Anti-VEGF therapy for choroidal neovascularization secondary to Birdshot chorioretinopathy

Poster Details

First Author: P.Plaza-Ramos SPAIN

Co Author(s):    H. Heras-Mulero   E. Compains Silva   A. Zubicoa Eneriz   C. Abascal-Azanza   L. Tabuenca Del Barrio   M. Mozo Cuadrado              

Abstract Details


Birdshot chorioretinopathy is a bilateral, autoimmune posterior uveitis with a strong association with HLA-A29. It is a chronic and progressive disease which has a significant potential for irreversible tissue damage and visual loss. Choroidal neovascular membrane (CNV) represents a rare complication in Birdshot chorioretinopathy, reported in 6% of cases.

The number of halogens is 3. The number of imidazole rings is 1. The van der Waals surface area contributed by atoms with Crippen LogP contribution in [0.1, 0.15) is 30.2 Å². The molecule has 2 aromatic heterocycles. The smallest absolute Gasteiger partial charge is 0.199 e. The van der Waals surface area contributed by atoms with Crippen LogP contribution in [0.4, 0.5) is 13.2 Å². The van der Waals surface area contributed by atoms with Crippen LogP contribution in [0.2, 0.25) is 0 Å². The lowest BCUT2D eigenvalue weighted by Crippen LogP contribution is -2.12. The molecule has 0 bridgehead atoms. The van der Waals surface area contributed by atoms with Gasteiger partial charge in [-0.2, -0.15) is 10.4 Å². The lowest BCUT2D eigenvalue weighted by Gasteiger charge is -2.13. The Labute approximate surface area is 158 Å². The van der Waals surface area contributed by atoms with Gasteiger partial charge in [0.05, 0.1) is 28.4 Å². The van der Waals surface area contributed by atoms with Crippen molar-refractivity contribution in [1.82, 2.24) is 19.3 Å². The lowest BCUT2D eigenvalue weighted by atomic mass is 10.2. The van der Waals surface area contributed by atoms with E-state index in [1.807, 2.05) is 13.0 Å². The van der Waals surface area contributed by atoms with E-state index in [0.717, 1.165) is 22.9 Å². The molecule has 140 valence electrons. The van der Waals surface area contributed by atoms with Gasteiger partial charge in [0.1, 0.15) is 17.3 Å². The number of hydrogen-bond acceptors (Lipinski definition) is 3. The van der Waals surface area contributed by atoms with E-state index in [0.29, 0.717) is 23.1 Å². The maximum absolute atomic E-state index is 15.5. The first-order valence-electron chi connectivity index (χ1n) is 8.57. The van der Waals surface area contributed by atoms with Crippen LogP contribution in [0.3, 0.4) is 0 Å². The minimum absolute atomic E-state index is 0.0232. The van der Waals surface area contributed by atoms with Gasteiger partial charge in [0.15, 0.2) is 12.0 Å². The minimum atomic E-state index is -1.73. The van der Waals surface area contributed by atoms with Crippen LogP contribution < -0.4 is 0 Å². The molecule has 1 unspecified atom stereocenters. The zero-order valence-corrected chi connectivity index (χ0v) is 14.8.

We report a case to highlight this phenomenon.


43-year-old man diagnosed of BCR in 2006 treated with corticoids and azathioprine. He was correctly controlled with this treatment and his visual acuity was 20/20 since the beginning. Since 2013 he was without treatment and stable. In August 2016, he arrived to emergencies with blurry vision, metamorphopsias and a visual acuity of 20/40. He was diagnosed of a CNV confirmed with optical coherence tomography and fluorescein angiography.


He was treated with intravitreous ranibizumab and in the following reviews no other treatment was needed. His actual visual acuity is 20/20.


We want to remark the difference between a reactivation of the disease and a vascular complication, even though, the understanding of the pathogenesis of this type of membrane still poor. Inflammation play an important role in this kind of membranes. Although retinal neovascularization may develop in the absence of capillary ischaemia in patients with posterior uveitis, anti-VEGF alone can also respond to CNV. Proper studies will be needed to establish therapeutic regimes and long term outcomes.

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